Private Residence - Do Not Disturb | Los Angeles Conservancy

Private Residence - Do Not Disturb

Eames House and Studio (Case Study House #8)
Photo courtesy Architectural Resources Group

Eames House and Studio (Case Study House #8)

One of the most famous Mid-Century Modern buildings in Los Angeles, designed by its owners, legendary designers Charles and Ray Eames, as two simple boxes that reflect the Eames' love of industrial design and materials.
Photo by Adrian Scott Fine/L.A. Conservancy

Eastern Columbia Lofts

From its spectacular clock tower emblazoned with the name Eastern in neon down to its multi-colored terrazzo sidewalks, this 1930 downtown landmark was one of the largest buildings constructed in downtown until after WWII.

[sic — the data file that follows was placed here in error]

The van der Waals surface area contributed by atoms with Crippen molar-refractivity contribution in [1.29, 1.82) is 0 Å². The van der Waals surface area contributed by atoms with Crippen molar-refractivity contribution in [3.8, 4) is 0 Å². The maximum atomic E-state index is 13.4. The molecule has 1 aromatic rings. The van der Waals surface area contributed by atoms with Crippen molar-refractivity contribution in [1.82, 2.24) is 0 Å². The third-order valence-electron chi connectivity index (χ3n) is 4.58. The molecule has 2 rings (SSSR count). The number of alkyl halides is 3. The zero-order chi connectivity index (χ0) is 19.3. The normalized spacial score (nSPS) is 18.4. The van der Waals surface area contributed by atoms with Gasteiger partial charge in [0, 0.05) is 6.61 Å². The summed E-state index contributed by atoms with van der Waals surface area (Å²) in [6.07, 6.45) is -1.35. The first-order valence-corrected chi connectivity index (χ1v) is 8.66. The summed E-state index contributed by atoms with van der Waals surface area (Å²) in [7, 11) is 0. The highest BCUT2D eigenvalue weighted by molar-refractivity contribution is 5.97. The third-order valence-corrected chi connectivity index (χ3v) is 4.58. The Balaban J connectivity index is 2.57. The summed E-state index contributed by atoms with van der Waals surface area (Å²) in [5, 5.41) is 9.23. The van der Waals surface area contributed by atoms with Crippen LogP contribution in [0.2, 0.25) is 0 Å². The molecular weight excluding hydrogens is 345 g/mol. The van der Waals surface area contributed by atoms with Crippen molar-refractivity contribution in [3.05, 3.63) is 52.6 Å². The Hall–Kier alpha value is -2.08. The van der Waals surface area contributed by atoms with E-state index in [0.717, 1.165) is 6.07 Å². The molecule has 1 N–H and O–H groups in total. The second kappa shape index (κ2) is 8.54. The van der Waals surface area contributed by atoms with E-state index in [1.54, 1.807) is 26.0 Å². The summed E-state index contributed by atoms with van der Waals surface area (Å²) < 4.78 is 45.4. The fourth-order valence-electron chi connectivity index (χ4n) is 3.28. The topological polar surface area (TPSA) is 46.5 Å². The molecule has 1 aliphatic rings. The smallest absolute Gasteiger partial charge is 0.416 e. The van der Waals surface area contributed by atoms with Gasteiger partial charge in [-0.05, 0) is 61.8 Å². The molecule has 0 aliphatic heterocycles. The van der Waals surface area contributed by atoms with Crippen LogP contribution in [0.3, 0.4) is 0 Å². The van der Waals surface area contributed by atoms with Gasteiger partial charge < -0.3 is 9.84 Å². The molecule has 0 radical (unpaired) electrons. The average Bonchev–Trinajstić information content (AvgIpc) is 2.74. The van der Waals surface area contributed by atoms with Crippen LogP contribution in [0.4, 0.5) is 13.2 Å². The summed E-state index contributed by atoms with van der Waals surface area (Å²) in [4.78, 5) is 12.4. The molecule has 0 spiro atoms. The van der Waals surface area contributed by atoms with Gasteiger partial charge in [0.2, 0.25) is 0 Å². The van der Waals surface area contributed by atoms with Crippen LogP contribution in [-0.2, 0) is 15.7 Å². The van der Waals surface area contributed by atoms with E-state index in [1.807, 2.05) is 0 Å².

Photo by Adrian Scott Fine/L.A. Conservancy

Edinburgh Bungalow Court

Completed in 1923, the Edinburgh Bungalow Court reflects early settlement patterns and the rise of the entertainment industry in Los Angeles.
Photo by Laura Dominguez/L.A. Conservancy

Elmer Belt Residence

Dr. Elmer Belt pioneered sex reassignment procedures in the 1950s and played a key role in redefining gender and sexual identities.
Ennis House
Photo by Adrian Scott Fine/L.A. Conservancy

Ennis House

The last and largest of Frank Lloyd Wright’s four “textile block” houses was designed by the father and built by the famed architect's son Lloyd.
Photo by Bruce Scottow/L.A. Conservancy

Evelyn Hooker Residence

Dr. Hooker's groundbreaking psychological studies of gay men helped change the commonly held belief that homosexuality was a mental illness.
Familian House
Photo courtesy Architectural Resources Group

Familian House

In the Familian House, the celebrated architect—delicately manipulating dramatic contradictions between outside and in, light and dark, modern and ancient—created a masterpiece.

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